Hyenas are often depicted as cowardly creatures, like the carrion-eating villains from “The Lion King.” Though you might not fall in love with these sly nocturnal beasts, it’s difficult not to appreciate them for their unique qualities.
Hyenas don’t just laugh for fun; scientists and naturalists say that the pitch and note frequency or tone of a hyena’s laugh serves as an indication of its age and social status.
The size of any animal’s frontal cortex is thought to be connected to its social intelligence, and hyenas have a frontal cortex similar to that of primates. A study by Duke University showed that a captive pair of hyenas performed even better at problem-solving and social cooperation than chimpanzees. Even more impressive is that during their research, the hyenas solved all the problems in silence, using only non-verbal signals for communication.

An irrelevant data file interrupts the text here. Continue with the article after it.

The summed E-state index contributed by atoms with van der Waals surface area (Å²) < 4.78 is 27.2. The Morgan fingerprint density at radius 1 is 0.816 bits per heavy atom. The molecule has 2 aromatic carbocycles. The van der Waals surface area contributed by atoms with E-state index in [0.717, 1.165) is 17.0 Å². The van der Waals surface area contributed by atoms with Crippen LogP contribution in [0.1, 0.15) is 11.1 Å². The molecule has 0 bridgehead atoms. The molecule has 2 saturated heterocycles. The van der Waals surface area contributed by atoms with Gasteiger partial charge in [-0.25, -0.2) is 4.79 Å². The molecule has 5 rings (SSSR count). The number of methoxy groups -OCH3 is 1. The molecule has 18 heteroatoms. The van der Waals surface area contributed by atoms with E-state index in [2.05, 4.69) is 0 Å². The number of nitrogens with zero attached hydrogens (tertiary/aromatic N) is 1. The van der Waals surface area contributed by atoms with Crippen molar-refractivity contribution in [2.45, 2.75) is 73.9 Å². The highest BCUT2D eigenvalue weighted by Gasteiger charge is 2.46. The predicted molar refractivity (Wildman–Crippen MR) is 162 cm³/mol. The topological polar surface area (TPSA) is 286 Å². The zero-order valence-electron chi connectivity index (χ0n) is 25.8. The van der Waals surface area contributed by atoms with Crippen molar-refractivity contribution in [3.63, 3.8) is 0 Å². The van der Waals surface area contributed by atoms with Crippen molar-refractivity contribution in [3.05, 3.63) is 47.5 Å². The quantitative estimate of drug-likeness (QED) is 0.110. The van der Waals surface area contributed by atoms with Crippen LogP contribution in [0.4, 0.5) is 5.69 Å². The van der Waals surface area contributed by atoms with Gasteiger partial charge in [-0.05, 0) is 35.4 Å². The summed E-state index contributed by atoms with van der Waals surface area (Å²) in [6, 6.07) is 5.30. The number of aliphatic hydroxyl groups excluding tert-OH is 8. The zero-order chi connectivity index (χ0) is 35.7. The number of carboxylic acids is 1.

Hyena cubs begin to eat meat from near the den at about five months, but they are usually suckled for as long as 12 to 18 months, an unusually long time for carnivores. At around two years, the cubs are considered mature and ready to leave their mother.
Female spotted hyenas are more aggressive and even more muscular than their male counterparts. This is because the females have more testosterone in their bodies, three times as much to be exact. As a result, spotted hyena packs are matriarchal, even baby girl cubs rule over the boys.
There are many myths and legends about hyenas. In Tanzania and India, some legends hold witches ride hyenas. An Ethiopian folk religion talks of people who possess the evil eye and can change themselves into hyenas. During the Middle Ages, hyenas were believed to dig up and consume the bodies of the dead; but it’s worth noting that they do nothing of the sort.